The skill and inscrutability of Tiger Woods.
It’s hard to know whether to give the co-authors of “Tiger Woods” an approving review or a consoling hug. Their task was intimidating: to illuminate a subject who spent decades plying his considerable intelligence into relentless opacity and manufactured dullness. One might picture these two superlative reporters, Jeff Benedict and Armen Keteyian, crawling across vast badlands of blandness, writhing for morsels of insight. Someone should have handed them a canteen.
They even apparently — this is almost unspeakable — read through years and years of Woods’s news conference transcripts, volumes of the least-descriptive, least-informative English yet uttered. You hope they never did this while operating heavy machinery.
Their account of this sports giant thus is a storytelling feat born of unfathomable toil. Benedict and Keteyian culled crumbs from numerous journalists and from a heap of Woods books by Earl Woods (Tiger’s father), Hank Haney (former swing coach), Steve Williams (former caddy), Woods himself and others, and they performed their own excellent reporting for what feels like a book of record.
Staring down high hurdles, the authors deliver lush detail, from a depiction of the walls of Woods’s kindergarten to his “dimly lit” room on the eve of the magical 2000 U.S. Open. They check Mexican divorce records early in the story to surmise how Earl Woods’s first wife came to accuse him of bigamy; they tell of the fantastic chicken dish Tiger Woods’s mother created when the teenage golfer’s first girlfriend visited, and the beaming face of his mother at his very private wedding in 2004 in Barbados. The authors describe how Los Angeles sportscaster Jim Hill reacted at his first sight of a 2-year-old with a gorgeous swing, how Woods drove hastily to a first dinner with Arnold Palmer and how he connected as a collegian with the great football coach Bill Walsh. We are reintroduced to the song he played in the car after winning the Masters at 21 in 1997: Quad City DJ’s “C’mon N’ Ride It (the Train).”
Benedict and Keteyian provide a capable explanation of an enduring puzzle: Why did Woods get married, anyway? They offer an enthralling description of when Woods switched golf ball brands: his sudden call from Texas to Oregon that prompted a Nike honcho to contact Japan to get balls to a first tee in Germany. It is an achievement to captivate readers with a story about something as stultifying as golf equipment.
The book also excels at debunking, including the long-accepted notion that Woods long ago set himself the goal of exceeding Jack Nicklaus’s 18 major titles, which wasn’t exactly true, and a story Woods and his father used to tell about a racist attack Woods suffered at a tree during kindergarten, which the authors found was probably concocted.
Many details will be illuminating, except to the most knowledgeable of Woods students: his kindergarten shyness, his stutter except when talking to the family retriever, his semi-geeky teenage self-image, his coldly inept breakup with his first girlfriend during college, his staggering hand-eye coordination that allowed him immediate mastery of spearfishing, the puerile humor he carried well into his womanizing days, his disgusting mistreatment of a Masters rental house, his taking of the call in the wee hours about his father’s death while with one of his abundant other women (first revealed in Mark Seal’s two-part Vanity Fair story in 2010).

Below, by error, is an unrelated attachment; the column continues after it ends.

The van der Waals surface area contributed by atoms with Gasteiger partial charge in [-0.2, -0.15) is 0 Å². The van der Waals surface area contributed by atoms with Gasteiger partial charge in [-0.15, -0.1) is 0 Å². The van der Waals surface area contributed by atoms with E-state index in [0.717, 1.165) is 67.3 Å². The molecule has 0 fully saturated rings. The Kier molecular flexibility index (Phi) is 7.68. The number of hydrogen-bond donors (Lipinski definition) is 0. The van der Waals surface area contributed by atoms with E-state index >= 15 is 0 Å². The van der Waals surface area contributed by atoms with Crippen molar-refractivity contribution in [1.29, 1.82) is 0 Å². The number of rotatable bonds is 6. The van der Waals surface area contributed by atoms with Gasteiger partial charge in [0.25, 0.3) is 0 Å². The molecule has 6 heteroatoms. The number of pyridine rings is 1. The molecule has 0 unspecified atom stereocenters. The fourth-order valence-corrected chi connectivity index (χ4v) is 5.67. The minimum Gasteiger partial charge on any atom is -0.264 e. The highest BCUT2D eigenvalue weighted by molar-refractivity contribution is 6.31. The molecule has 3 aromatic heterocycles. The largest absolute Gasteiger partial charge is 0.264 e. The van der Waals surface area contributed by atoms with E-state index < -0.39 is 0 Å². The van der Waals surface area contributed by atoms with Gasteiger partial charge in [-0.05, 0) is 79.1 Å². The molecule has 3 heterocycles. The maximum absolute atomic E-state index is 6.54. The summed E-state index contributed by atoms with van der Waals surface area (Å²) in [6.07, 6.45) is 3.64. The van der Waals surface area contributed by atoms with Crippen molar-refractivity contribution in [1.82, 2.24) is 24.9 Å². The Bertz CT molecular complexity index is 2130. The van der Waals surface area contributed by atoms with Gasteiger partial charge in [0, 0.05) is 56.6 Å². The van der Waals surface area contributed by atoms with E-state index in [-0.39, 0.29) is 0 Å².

The authors don’t shy from big questions, either. For instance, what constitutes successful parenting? “While Earl’s methods for instilling extreme mental toughness in his child prodigy are open to questioning,” Benedict and Keteyian write, “Tiger did end up with an indefatigable will.” How much should the social mores Woods wouldn’t or couldn’t master, such as saying hello or thank you, or sending condolences, matter vs. the contributions so many of us admired? “As a human being,” the authors observe, “he might not have been lovable — or even likable — but as a performer, he possessed unsurpassed talents that he honed through a lifetime of practice. On Sunday afternoons he shared his gifts with millions, enabling them to fight reality and vicariously experience thrills that were more exhilarating than anything felt in a church pew.”
Then there’s the Rhode Island story. That’s the one in which Woods won his second straight U.S. Amateur in 1995 in Newport, and Earl Woods, libations roaming his bloodstream, said of one of golf ’s Rushmore figures: “How do you like this, Bobby Jones? A black man is the best golfer who ever lived,” and then, “Bobby Jones can kiss my son’s black ass.” A reporter heard the remarks at the time but found them too potentially damaging to publicize, given that the 19-year-old amateur hadn’t uttered them himself. Yet some of us might observe the racial history of the Masters that Jones co-founded and think: Say it, Earl.
The book more than recovers from a first-chapter clunk — “The best place to start is the beginning” — with beautiful passages such as this, from Woods’s first PGA Tour drive at age 16 in Los Angeles: “He held his form until the ball dropped from the sky 280 yards away. A collective roar echoed from the crowd.” The book manages the hard art of infusing suspense into tales with known outcomes, such as the merry, harrowing trip of Woods’s 15-foot putt on the 72nd hole of the 2008 U.S. Open. The authors chart Woods’s implausible mastery of a precise sport alongside dire physical pain, particularly in 2007-08, when he won at unimaginable rates (including two major tournaments) with a withered knee ligament and two tibial stress fractures.
Despite its occasional blips, Benedict and Keteyian have turned out a book of surpassing quality against untold odds. One might wish the authors applause but, above all, a nap.
Tiger Woods plays in the first round of the Wells Fargo Championship at the Quail Hollow Club in Charlotte this month.